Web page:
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Brand and shopping advice

Should I care about trends?

Should I care about trends?

It can often seem like there’s a big difference between ‘fashion’ and ‘style’. The former is all about change, a different thing every six months. The latter – which we rather prefer – is built on timeless clothes that will always look good. But despite how opposed they same, the two are linked; what starts as fashion tends to slowly trickle down, from runways to the high street.

You can see this process at work if you think about how men dressed in the 1980s. Even those not into ‘fashion’ tended towards bigger blazers and looser trousers. Two decades on, it’s tricky to find anything other than slim fits in most shops. It’s a transition that started out at designer labels and, over time, percolated into the wardrobe of the normal man, who rightly doesn’t give a fig what happens in Paris or Milan.

This knowledge can be a powerful way to improve your own wardrobe, even if you have no interest in studying fashion blogs. “You don’t need to worry about the fast-moving stuff,” says Thread stylist Brooke Philips. Most trends, like colours or particular items, disappear so quickly that it’s not worth investing. “But other stuff filters down, so it’s good to be a little bit ahead of the curve.”

Things like silhouette, or how society defines what’s smart or casual (just look at the way most offices have gone in the last two decades) tend to stick around for years. If you can be aware of them earlier than everyone else, your wardrobe will feel modern and interesting. You’ll also get more for your money, as you’ll have a couple of years of wear from certain pieces before everyone else cottons on.

Now, we’re not recommending you try a vinyl overcoat or silk blouse (both, unbelievably, genuine trends at the moment). But the three looks that we’ve broken down below are easy to wear, on-trend and will flatter almost anyone. Perfect if you feel your style is stuck in rut, or you just want to bring your wardrobe up-to-date.

Wider legs

Wider legs

Photographed: Samsoe & Samsoe jacket (£144.95); MVP t-shirt (£12); Dickies chinos (£45); Converse trainers (£59)

In some areas of the fashion industry, trousers have transformed from spray-on skinny to things that look like windsocks. But for the normal man, shapes have loosened up more subtly. “A wider leg creates a more relaxed silhouette,” says Brooke. “A lot of guys don’t really think about it, but it’s a really simple – and powerful – way to experiment with your look.”

If you’re used to slim or skinny fits, try a straight leg, which doesn’t taper from the hip to the ankle. “They don’t scream, ‘I’m wearing wide-leg trousers’, but they’re a bit different and can be really flattering,” says Brooke. Particularly for guys with larger legs, or who are top-heavy, since they create a better sense of balance. They’re also much more comfortable. “Just be careful to keep your silhouette cohesive,” says Brooke. “Don’t go super-tight on top; keep things a little bit looser there too, maybe with a relaxed-fit shirt, or an overshirt. Things that have some movement.”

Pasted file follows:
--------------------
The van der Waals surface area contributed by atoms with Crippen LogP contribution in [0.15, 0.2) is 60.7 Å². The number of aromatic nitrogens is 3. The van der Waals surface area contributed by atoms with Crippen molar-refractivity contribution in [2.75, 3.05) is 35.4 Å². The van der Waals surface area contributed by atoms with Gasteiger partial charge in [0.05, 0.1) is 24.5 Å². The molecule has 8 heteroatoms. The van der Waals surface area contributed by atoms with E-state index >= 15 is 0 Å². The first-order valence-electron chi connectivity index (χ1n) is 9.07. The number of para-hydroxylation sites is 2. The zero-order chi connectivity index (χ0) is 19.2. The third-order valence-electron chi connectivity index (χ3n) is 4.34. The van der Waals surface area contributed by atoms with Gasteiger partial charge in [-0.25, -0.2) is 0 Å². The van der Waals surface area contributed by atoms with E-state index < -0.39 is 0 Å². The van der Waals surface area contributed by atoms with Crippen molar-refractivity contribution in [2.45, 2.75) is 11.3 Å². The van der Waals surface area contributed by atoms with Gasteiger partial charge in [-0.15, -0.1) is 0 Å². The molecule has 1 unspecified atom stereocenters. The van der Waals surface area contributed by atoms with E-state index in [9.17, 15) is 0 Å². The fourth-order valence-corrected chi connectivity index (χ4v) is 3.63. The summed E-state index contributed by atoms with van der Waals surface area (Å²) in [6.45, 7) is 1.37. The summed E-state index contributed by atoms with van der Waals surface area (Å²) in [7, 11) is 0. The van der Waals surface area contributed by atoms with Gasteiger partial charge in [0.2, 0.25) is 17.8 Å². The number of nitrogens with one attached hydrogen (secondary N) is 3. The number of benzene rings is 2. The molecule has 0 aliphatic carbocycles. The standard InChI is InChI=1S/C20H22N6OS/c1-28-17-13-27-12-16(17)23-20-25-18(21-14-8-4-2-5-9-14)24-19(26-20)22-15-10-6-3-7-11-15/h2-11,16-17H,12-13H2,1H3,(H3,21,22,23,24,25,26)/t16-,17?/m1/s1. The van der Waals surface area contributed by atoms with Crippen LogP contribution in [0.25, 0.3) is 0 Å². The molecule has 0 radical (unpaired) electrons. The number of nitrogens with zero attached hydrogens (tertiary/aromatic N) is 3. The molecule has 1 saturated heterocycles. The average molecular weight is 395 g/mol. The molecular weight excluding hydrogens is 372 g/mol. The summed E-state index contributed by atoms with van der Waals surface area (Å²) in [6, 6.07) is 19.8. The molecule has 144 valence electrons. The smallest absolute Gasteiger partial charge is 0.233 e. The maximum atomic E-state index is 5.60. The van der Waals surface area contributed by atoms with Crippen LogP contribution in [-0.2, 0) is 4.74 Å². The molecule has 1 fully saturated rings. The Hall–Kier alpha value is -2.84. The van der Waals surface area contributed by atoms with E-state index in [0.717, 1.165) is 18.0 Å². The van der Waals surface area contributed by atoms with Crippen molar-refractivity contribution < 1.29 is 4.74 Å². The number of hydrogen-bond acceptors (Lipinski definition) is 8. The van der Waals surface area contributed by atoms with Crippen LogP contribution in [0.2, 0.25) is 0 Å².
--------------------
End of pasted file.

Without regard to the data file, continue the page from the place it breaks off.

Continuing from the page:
Military trens

Photographed: Oliver Spencer coat (£359 for similar); C.P Company t-shirt (£129); Paul Smith chinos (£125); Grenson boots (£425)

Almost every staple piece in the menswear wardrobe has its origins in the armed forces. From t-shirts to cargo trousers to the trench coat, they began as practical pieces that transitioned into civilian wardrobes as soldiers and sailors left the ranks and took their uniforms with them. Which is why clothing that nods to that heritage is such a perennial trend, and one that’s particularly prevalent at the moment. Best of all, it also means it’s extremely easy to wear.

“It’s all about things that add some extra utility,” says Brooke. “So jackets with patch pockets, or boots with chunky rubber soles. Colours too can have a military reference; drab, olive and khaki are all the kind of thing you might see on a parade ground.” Odds are, you’ve already worn – or own – some of these pieces already. Which makes adopting it a breeze. “Just remember that less is more.” Any more than one or two pieces and you can look like you’re playing dress-up. “Think about layering too, as the fits are generally a bit looser. Soldiers don’t tend to go around in skinny trousers, as they’re not very practical. So everything should be a bit more relaxed and more comfortable.”



Photographed: Reiss jumper (£120); Oliver Spencer cords (£159); Converse trainers (£59)

Fabrics, too, can go from being a bit dated to suddenly modern. And corduroy has recently been resurrected from professorial wardrobes. “It’s cropping up more and more,” says Brooke, “particularly in finer wales – that means the distance between the ridges – because from a distance, they barely look like corduroy at all.”

The trick to making it feel contemporary is to avoid anything your grandfather might have worn. If you're worried about looking fusty, avoid browns and tans and try shades like forest green and black for trousers, or burgundies, pinks and mustards in shirting. “It works great for winter because it’s warmer and it also offers loads of texture,” says Brooke. “But again, you need a looser fit. Spray-on cords are not going to be comfortable.”